What Certifications Can Paralegals Pursue?

Paralegals are trained professionals who provide support and help to lawyers, legal firms and government agencies. Most paralegals obtain their training through certificate or associate degree programs offered at community colleges or technical schools. Paralegals are not required to have certification in any of the states, but many choose voluntary certification to enhance their resumes and improve their career and job opportunities. Here are a few organizations that offer certifications for paralegals as well as the certifications they offer.

Related resource: The 19 Cheapest ABA Approved Online Paralegal Programs

The National Association of Paralegals (NALA)

The Certified Paralegal (CP) and Certified Legal Assistant (CLA) credentials are available through NALA for paralegals who meet the requirements and pass the exam. Certified paralegals who want to advance their credentials can also take the Advanced Paralegal Certification (APC) exam. More than 19,000 paralegals have obtained the CP credential, and more than 3,400 have earned the APC credential in the U.S. as of 2017. There are also a few state-specific paralegal certifications offered through NALA.

The National Federation of Paralegal Associations (NFPA)

Candidates who pass the Paralegal CORE Competency Exam® through NFPA can use the use the CRP® credential. The NFPA also has the Paralegal Advanced Competency Exam® (or PACE), which entitles paralegals to use the RP® credential after their name once they’ve passed the examination. Although having a degree in paralegal studies and work experience qualifies the candidate to take these exams, a degree is not a requirement if the individual has from 2 to 4 years of experience in paralegal work.

The Association for Legal Professionals (NALS)

NALs features the following three certifications.

• Accredited Legal Professional (ALP) – This is for paralegal students and entry-level paralegals just starting their careers who want a credential for career growth.

• Certified Legal Professional (CLP) – This four-part, one-day examination is for candidates who have at least three years of legal work experience.

• Professional Paralegal (PP) – This test, which is also a four-part, one-day examination, is for individuals who either have at least five years of paralegal work experience or have graduated from an ABA-accredited paralegal or legal studies academic program.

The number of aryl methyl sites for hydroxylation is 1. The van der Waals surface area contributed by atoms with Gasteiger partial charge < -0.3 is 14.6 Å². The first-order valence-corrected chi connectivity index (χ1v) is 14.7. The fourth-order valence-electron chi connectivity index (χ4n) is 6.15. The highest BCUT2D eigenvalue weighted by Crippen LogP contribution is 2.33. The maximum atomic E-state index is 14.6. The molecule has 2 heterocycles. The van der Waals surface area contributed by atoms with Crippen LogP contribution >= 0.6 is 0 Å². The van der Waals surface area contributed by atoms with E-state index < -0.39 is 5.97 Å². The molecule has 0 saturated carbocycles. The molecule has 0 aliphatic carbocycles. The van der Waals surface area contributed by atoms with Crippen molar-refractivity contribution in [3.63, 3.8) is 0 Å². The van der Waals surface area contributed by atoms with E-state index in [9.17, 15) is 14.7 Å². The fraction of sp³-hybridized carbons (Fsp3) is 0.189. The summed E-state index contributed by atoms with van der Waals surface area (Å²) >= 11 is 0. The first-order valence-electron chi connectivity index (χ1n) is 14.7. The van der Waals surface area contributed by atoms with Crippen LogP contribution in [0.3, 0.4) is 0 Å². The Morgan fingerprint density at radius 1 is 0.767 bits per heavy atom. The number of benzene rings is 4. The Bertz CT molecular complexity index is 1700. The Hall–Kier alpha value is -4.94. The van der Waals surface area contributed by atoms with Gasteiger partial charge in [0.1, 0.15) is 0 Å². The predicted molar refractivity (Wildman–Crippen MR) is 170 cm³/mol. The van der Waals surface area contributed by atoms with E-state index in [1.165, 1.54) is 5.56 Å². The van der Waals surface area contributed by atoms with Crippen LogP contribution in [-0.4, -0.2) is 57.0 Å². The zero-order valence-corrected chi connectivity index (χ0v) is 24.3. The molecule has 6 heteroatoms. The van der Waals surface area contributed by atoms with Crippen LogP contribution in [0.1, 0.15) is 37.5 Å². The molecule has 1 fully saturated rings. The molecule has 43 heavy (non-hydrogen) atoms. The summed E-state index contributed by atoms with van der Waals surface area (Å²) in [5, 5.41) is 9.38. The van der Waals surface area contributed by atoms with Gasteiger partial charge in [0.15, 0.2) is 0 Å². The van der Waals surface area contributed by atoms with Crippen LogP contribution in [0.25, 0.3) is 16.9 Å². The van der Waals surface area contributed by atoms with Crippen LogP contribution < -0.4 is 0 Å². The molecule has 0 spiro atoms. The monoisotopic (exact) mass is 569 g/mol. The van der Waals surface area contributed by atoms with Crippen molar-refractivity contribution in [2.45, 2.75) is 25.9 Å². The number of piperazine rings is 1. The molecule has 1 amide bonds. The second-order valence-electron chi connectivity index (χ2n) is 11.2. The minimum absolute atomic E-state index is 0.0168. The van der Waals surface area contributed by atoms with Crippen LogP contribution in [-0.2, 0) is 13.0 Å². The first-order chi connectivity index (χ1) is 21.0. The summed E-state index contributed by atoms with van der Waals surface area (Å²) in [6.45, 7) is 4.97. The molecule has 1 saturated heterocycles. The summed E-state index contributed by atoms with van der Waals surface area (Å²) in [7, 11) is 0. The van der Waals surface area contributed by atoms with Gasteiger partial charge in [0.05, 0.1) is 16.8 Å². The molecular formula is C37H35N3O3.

The American Alliance of Paralegals (AAPI)

The AAPI offers the American Alliance Certified Paralegal (AACP) credential to paralegals who are members of the AAPI and meet the eligibility requirements. To be eligible, the applicant must have at least five years of relevant paralegal experience and have completed a paralegal education program that resulted in either a certificate or associate degree in paralegal studies or a bachelor’s degree in any major.

State Bar Association

The American Bar Association indicates that several states, such as Florida, North Carolin, and Ohio, offer paralegals the opportunities to earn state certification through the state bar association. Paralegals in Indiana who meet the training and education requirements can earn the Indian Registered Paralegal credential by registering with the state bar association. The Texas bar association offers paralegals certification in seven areas. Arizona, California, and Washington offer specific certifications to registered paralegals who wish to offer legal document services. Paralegals who have earned certification must complete continuing education credits to maintain the certification.

The demand for paralegals continues to grow because it allows lawyers to do less in the office but see more clients. The U.S. Bureau of Labor Statistics reports that while certification is not a legal requirement, many employers prefer to hire paralegals who are certified.